Most observers expect Gov. Greg Abbott’s three nominees for the University of Texas System Board of Regents to work cooperatively, with fewer fireworks, than the trio they would replace, assuming confirmation by the state Senate.
But one of Abbott’s picks, former state Sen. Kevin Eltife, once tangled famously with a regent who was also at the time chairman of the UT board’s investment arm.
It was February 2009, and Regent Robert Rowling and University of Texas Investment Management Co. CEO Bruce Zimmerman had been summoned to appear before the Senate Finance Committee for a dressing-down. A day earlier, then-Gov. Rick Perry and then-Lt. Gov. David Dewhurst sent a letter to Rowling calling more than $3 million in bonuses to UTIMCO employees, including $1 million for Zimmerman, “irresponsible” when the multibillion-dollar higher education endowments overseen by the company had posted significant losses and the country was in a recession.
Never mind that the bonuses were based on investment performance during the year that ended months earlier, before the financial markets tanked. In fact, the returns were in the top quarter of comparable endowments and pension funds nationally, Rowling told senators. He said UTIMCO board members felt an obligation to award bonuses that were part of the pay packages negotiated with employees.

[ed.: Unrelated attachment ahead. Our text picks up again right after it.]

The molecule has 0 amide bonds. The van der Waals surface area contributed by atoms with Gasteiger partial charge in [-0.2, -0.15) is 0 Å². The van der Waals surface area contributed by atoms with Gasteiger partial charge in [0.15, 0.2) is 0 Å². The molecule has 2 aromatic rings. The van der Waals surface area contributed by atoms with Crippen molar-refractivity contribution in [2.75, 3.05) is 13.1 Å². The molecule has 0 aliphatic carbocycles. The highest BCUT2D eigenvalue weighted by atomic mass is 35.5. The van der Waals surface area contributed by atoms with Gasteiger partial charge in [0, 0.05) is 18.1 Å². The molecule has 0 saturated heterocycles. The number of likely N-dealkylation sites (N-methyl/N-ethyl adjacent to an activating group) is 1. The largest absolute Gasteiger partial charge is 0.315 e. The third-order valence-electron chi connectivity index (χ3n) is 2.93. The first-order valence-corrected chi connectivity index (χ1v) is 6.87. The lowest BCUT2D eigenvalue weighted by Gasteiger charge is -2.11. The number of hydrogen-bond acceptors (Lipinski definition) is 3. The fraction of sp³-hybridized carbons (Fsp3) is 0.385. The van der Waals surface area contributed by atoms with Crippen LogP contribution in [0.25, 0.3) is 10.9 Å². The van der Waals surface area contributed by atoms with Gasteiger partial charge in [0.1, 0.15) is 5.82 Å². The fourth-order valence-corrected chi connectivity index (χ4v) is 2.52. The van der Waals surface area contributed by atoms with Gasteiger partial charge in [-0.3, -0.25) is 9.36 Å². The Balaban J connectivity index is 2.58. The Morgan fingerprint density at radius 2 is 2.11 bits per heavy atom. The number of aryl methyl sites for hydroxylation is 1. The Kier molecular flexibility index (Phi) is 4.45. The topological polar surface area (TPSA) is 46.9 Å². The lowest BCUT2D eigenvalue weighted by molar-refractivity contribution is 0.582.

“We made a deal with these people, ” Rowling said.
That explanation didn’t sway the senators. And the harshest words came from Eltife, a Republican from Tyler, who directed some of his comments at Zimmerman.
“This is shameful, ” Eltife said. “Most people out there on the street are scared to death and we just paid you a million-dollar bonus.”
At that point, Rowling, a billionaire businessman from Irving who is one of the richest people in the state, abruptly said he would resign from the UT and UTIMCO boards. “Watching the way Mr. Zimmerman was treated at this morning’s hearing truly does meet the definition of ‘shameful, ‘” Rowling wrote in his formal resignation letter to Perry and Dewhurst.
There undoubtedly was some politics at play in this episode. Rowling had given more than $200,000 in campaign contributions and more than $100,000 to Dewhurst. And although he was a Perry appointee, Rowling was part of the campaign leadership team of U.S. Sen. Kay Bailey Hutchison, who was planning a run for governor against Perry.